Now, it's time for you to use either of the following psql commands to verify your connection:

psql "sslmode=verify-ca sslrootcert=root.crt dbname=postgres user=postgres@dxu-hademo"


psql -h -d postgres -U postgres@dxu-hademo

You should now be successfully connected to your database. Let's prepare for the ThingWorx connection. Run:

sudo cp root.crt /ThingworxPlatform/root.crt
sudo chown tomcat:tomcat /ThingworxPlatform/root.crt
sudo chmod 600 /ThingworxPlatform/root.crt

For the ThingWorx Connection string, use:

"jdbcUrl": "jdbc:postgresql://"


Set Up Role in PostgreSQL

Great work so far.


Now, let’s log in to the Azure Database for the PostgreSQL service as an admin by using:

psql -h -d postgres -U postgres@dxu-hademo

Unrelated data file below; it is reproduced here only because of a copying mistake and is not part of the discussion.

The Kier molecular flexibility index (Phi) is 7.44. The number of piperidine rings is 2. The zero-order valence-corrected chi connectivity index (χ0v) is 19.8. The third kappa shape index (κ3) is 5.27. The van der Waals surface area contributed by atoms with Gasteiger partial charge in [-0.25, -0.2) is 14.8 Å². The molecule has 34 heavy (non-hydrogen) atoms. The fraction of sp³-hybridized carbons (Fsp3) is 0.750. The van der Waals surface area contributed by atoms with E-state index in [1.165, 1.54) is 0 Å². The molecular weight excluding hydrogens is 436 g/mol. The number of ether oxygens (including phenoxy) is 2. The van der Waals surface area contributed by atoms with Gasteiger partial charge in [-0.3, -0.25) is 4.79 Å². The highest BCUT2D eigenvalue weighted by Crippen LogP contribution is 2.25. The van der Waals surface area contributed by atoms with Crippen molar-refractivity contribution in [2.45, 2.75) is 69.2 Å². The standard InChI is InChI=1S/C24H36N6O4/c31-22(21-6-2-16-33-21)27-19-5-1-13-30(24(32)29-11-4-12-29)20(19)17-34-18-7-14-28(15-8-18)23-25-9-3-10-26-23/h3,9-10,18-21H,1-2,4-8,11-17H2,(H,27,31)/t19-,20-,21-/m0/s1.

You can create a new role in PostgreSQL and then quit by typing:

create user twadmin with password '<insert your password here>'


Copy Scripts File

From the “Attachments” section, unzip and put all 5 files into the ThingWorx install folder. Your folder structure should look like the image below:db_install_folder.png


Create Database and Schema

Next, note the new parameter below, -l , which stands for login.

./ -h -d thingworx -a postgres -u twadmin -l postgres@dxu-postgresdemo

Your PostgreSQL service admin password is required for this step.

./ -h -d thingworx -u twadmin -l twadmin@dxu-postgresdemo

The password for the role of twadmin is required for this step; the password is the one you provided in the step above in “Set Up Role in PostgreSQL”.


Configure platform-settings.json File

Now, go to platform-settings.json under the /ThingworxPlatform folder and update the ConnectionInformation section.


The username should be:

Alternatively, if you don’t choose the verify-full option, your username can be simplified to:


platform-settings.pngThe dbcUrl string should be:


Awesome. Your ThingWorx server should now be ready to start.